The start of a new year is a good reminder to reflect on your priorities. New year, new you, right? But every year, millions of people make resolutions that are promptly forgotten by February.

Only 46% of people who make New Year’s resolutions are successful, according to a 2002 study by the Journal of Clinical Psychology. So, more than half of people who set a goal for 2020 will fail.

Instead of vowing to do something you won’t make good on, set yourself up for success this year. The key to following through on any goal, not just New Year’s resolutions, starts with recognizing what matters most to you and setting achievable intentions.

S.M.A.R.T. goals provide structure by being specific, measurable, achievable, relevant and time-based. For example, a specific goal focuses on a single need or want. It’s not, ‘I want to be healthier,’ but instead, ‘I want to drink more water.’

To be measurable, the goal must include an exact number. Achievable and relevant goals are ones that you can reasonably follow through on, considering your current wants, needs and life situation.

And like measurability, a goal should include a time limit that allows room to check on your progress, make adjustments as needed and reset your intentions within a specific time frame, rather than waiting for 2021 to roll around.

A S.M.A.R.T. physical activity resolution could then be – I will walk for 10 minutes during lunch on Wednesdays and Fridays for the next six weeks – instead of “I want to exercise more.”

Some of the most common New Year’s resolutions involve health. Every year, people set goals to quit smoking, lose weight or eat better. Nutrition-related goals, specifically those related to weight management, should be approached gradually for long-term success.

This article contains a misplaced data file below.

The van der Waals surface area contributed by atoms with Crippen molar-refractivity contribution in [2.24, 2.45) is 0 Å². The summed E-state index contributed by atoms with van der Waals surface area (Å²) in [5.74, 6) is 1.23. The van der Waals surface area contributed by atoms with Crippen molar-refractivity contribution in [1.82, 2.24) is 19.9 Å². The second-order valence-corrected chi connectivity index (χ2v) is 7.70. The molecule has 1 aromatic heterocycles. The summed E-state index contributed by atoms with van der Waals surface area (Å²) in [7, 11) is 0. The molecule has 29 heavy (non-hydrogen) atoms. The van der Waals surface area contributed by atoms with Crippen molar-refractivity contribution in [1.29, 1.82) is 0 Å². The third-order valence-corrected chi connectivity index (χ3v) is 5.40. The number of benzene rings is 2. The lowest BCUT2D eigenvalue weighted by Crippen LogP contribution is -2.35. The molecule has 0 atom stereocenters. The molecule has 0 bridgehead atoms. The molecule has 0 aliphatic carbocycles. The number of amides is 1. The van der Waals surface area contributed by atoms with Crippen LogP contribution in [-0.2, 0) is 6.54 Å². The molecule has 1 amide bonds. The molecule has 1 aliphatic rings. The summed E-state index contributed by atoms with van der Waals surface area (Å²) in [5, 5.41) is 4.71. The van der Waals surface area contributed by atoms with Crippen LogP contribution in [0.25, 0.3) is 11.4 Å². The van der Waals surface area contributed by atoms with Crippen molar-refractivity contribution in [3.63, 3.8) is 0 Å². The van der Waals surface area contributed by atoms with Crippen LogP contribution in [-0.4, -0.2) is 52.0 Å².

For example, when snacking or portioning out meals, try putting one item back – one scoop of cereal, one cracker, one raisin – before you eat.

Practice reducing calories slowly. Reduce your normal portion sizes for food or drinks by a small amount. Buy small cans of soda or pour half as much juice as you normally would. One helpful strategy could be to complete a food diary or use an app to record what you’re eating for six weeks to understand what you’re eating.

When it comes to financial resolutions, the rules of S.M.A.R.T. still apply. Instead of wanting to save more money, resolve to save $1,000. Illinois Extension Consumer Economics Educator Kathy Sweedler recommends keeping it simple by picking one of your debts to pay down.

“Once you know which debt you want to focus on and you have a plan for how much you will pay each month, then you’re set for 2020. No more decisions, just pay down the debt,” said Sweedler, who serves Champaign, Ford, Iroquois and Vermilion counties.

Find more financial wellness information on the Plan Well, Retire Well blog at {extension.illinois.edu/blogs/plan-well-retire-well}.

If one of your resolutions was to learn something new or give back to your community, Illinois Extension has classes and volunteer opportunities available around the state. Extension offers in-person classes and webinars year-round covering a wide range of topics aimed at helping families and communities grow their skills in everything from nutrition to farm management to finances. Consider volunteering by becoming a Master Gardener or Master Naturalist or starting a 4-H club. For more information, find your local Extension office at {extension.illinois.edu}.

More information is available at {go.illinois.edu/dmp} or find us on Facebook or Twitter @uie_DMP.

Caitlin Mellendorf serves as a University of Illinois Extension nutrition and wellness educator in DeWitt, Macon and Piatt counties.